“People only visit the big grocery stores 1.2 times a week,” he says. “Why on earth would I want to stock my crisps there when you’d only see them 1.2 times a week?
“I’d rather sell to the village shop where you buy your daily newspaper; the café where you pick up your morning cup of coffee; the sandwich bar where you buy your lunch and the pub you head to for a pint in the evening.
“Those small, independent businesses are passionate about what they sell. I want to give them something unique to put on their shelves.
“The big supermarkets change their buyers so often. It’s impossible to have a relationship with them.”
Albone set up Pipers Crisps just before his 40th birthday. “The future of the farming industry looked bleak. There was more behind me than in front of me. I suppose I had a minor mid-life crisis.”
Instead of buying a flashy sports car, he set up his own business, investing £450,000 and starting out with just 24 boxes of crisps.
“My friend owns a micro brewery and four pubs. So I took the crisps to his pubs and sold him 20 boxes. On my way home, I drove past a farm shop and sold them the other four boxes. And that’s how it started. You pick up customers one at a time. Every weekend, without fail, I was at a farmers’ market, a food festival or a trade fair selling my wares.”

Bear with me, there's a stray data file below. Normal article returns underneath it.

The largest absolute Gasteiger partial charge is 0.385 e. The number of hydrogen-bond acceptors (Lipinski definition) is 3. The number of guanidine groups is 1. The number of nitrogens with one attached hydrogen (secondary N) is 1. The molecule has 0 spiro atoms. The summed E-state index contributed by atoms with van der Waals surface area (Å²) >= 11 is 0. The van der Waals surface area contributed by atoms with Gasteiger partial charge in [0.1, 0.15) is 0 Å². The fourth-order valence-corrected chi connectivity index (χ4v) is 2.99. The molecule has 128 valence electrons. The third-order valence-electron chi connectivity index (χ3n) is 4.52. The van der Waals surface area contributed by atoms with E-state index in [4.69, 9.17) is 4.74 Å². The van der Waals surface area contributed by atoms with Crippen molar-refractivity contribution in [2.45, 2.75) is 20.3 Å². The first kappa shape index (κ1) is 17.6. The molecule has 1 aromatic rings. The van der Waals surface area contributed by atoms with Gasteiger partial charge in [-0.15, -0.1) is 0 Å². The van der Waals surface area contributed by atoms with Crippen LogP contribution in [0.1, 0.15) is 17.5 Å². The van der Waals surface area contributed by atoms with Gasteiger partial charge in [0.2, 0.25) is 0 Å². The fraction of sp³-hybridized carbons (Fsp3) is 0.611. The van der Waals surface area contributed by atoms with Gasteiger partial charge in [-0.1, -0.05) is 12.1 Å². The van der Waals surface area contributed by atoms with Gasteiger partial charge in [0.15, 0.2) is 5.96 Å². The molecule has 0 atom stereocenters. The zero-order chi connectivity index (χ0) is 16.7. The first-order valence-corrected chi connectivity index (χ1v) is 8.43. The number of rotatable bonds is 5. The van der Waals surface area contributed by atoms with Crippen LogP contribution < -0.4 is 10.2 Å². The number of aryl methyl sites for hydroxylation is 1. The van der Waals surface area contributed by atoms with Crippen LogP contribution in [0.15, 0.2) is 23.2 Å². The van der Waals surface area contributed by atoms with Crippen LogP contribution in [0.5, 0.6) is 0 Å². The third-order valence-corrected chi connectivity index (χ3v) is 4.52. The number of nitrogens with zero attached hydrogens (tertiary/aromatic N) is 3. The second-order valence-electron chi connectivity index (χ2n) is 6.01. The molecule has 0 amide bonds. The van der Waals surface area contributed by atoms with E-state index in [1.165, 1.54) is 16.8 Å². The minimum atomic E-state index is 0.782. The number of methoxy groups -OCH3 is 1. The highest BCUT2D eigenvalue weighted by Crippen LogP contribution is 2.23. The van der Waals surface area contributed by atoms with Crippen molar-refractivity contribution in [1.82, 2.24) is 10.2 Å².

Albone’s determined approach paid off. Today, the company pulls in sales of £1.3m.
Pipers Crisps are hand cooked in sunflower oil and flavoured with local ingredients. “We buy chillies from Filippo Genovese in Bedfordshire, we source cider brandy from Julian Temperley in Somerset and our cheese is turned by the Alvis family in The Mendip Hills,” says Albone.
“I’m happy to bang the drum for our local suppliers. It sets us apart from the other crisp producers.”
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